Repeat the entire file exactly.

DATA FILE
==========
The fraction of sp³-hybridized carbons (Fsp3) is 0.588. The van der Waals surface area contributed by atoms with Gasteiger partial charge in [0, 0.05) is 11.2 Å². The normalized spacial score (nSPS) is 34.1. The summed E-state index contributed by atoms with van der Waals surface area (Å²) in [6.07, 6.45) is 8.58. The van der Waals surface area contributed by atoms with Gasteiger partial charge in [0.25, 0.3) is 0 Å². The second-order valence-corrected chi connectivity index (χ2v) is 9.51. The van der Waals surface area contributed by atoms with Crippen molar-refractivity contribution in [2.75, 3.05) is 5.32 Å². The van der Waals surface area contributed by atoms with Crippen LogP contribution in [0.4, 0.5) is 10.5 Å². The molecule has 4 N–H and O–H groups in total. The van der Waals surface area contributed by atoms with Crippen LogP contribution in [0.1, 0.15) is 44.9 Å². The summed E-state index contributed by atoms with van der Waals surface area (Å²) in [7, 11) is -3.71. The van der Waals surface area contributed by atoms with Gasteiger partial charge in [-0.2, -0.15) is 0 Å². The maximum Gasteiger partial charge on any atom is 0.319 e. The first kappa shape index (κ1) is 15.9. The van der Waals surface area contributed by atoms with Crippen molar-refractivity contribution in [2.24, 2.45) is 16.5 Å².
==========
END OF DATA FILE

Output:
The fraction of sp³-hybridized carbons (Fsp3) is 0.588. The van der Waals surface area contributed by atoms with Gasteiger partial charge in [0, 0.05) is 11.2 Å². The normalized spacial score (nSPS) is 34.1. The summed E-state index contributed by atoms with van der Waals surface area (Å²) in [6.07, 6.45) is 8.58. The van der Waals surface area contributed by atoms with Gasteiger partial charge in [0.25, 0.3) is 0 Å². The second-order valence-corrected chi connectivity index (χ2v) is 9.51. The van der Waals surface area contributed by atoms with Crippen molar-refractivity contribution in [2.75, 3.05) is 5.32 Å². The van der Waals surface area contributed by atoms with Crippen LogP contribution in [0.4, 0.5) is 10.5 Å². The molecule has 4 N–H and O–H groups in total. The van der Waals surface area contributed by atoms with Crippen LogP contribution in [0.1, 0.15) is 44.9 Å². The summed E-state index contributed by atoms with van der Waals surface area (Å²) in [7, 11) is -3.71. The van der Waals surface area contributed by atoms with Gasteiger partial charge in [-0.2, -0.15) is 0 Å². The maximum Gasteiger partial charge on any atom is 0.319 e. The first kappa shape index (κ1) is 15.9. The van der Waals surface area contributed by atoms with Crippen molar-refractivity contribution in [2.24, 2.45) is 16.5 Å².